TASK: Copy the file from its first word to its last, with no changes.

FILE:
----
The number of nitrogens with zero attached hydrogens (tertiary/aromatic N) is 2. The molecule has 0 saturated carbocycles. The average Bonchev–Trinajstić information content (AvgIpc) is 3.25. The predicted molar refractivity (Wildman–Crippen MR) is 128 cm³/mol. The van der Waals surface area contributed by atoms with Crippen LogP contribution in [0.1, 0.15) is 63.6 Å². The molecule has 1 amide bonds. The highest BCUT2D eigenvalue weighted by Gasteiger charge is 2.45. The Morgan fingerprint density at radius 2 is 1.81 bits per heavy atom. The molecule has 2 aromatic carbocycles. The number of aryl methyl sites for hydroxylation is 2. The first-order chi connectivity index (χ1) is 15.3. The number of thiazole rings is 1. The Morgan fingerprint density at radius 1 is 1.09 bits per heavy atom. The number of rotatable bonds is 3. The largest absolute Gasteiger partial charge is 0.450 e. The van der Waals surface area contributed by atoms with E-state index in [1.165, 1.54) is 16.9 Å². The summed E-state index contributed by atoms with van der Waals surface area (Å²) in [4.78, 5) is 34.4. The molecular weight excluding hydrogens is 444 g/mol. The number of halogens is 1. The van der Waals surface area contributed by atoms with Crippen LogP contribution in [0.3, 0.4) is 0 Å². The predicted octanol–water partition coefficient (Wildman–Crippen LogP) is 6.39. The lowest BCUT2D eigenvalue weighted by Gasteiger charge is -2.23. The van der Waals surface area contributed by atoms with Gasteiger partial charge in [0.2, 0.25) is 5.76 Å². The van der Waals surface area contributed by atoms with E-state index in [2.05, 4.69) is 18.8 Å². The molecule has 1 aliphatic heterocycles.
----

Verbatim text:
The number of nitrogens with zero attached hydrogens (tertiary/aromatic N) is 2. The molecule has 0 saturated carbocycles. The average Bonchev–Trinajstić information content (AvgIpc) is 3.25. The predicted molar refractivity (Wildman–Crippen MR) is 128 cm³/mol. The van der Waals surface area contributed by atoms with Crippen LogP contribution in [0.1, 0.15) is 63.6 Å². The molecule has 1 amide bonds. The highest BCUT2D eigenvalue weighted by Gasteiger charge is 2.45. The Morgan fingerprint density at radius 2 is 1.81 bits per heavy atom. The molecule has 2 aromatic carbocycles. The number of aryl methyl sites for hydroxylation is 2. The first-order chi connectivity index (χ1) is 15.3. The number of thiazole rings is 1. The Morgan fingerprint density at radius 1 is 1.09 bits per heavy atom. The number of rotatable bonds is 3. The largest absolute Gasteiger partial charge is 0.450 e. The van der Waals surface area contributed by atoms with E-state index in [1.165, 1.54) is 16.9 Å². The summed E-state index contributed by atoms with van der Waals surface area (Å²) in [4.78, 5) is 34.4. The molecular weight excluding hydrogens is 444 g/mol. The number of halogens is 1. The van der Waals surface area contributed by atoms with Crippen LogP contribution in [0.3, 0.4) is 0 Å². The predicted octanol–water partition coefficient (Wildman–Crippen LogP) is 6.39. The lowest BCUT2D eigenvalue weighted by Gasteiger charge is -2.23. The van der Waals surface area contributed by atoms with Gasteiger partial charge in [0.2, 0.25) is 5.76 Å². The van der Waals surface area contributed by atoms with E-state index in [2.05, 4.69) is 18.8 Å². The molecule has 1 aliphatic heterocycles.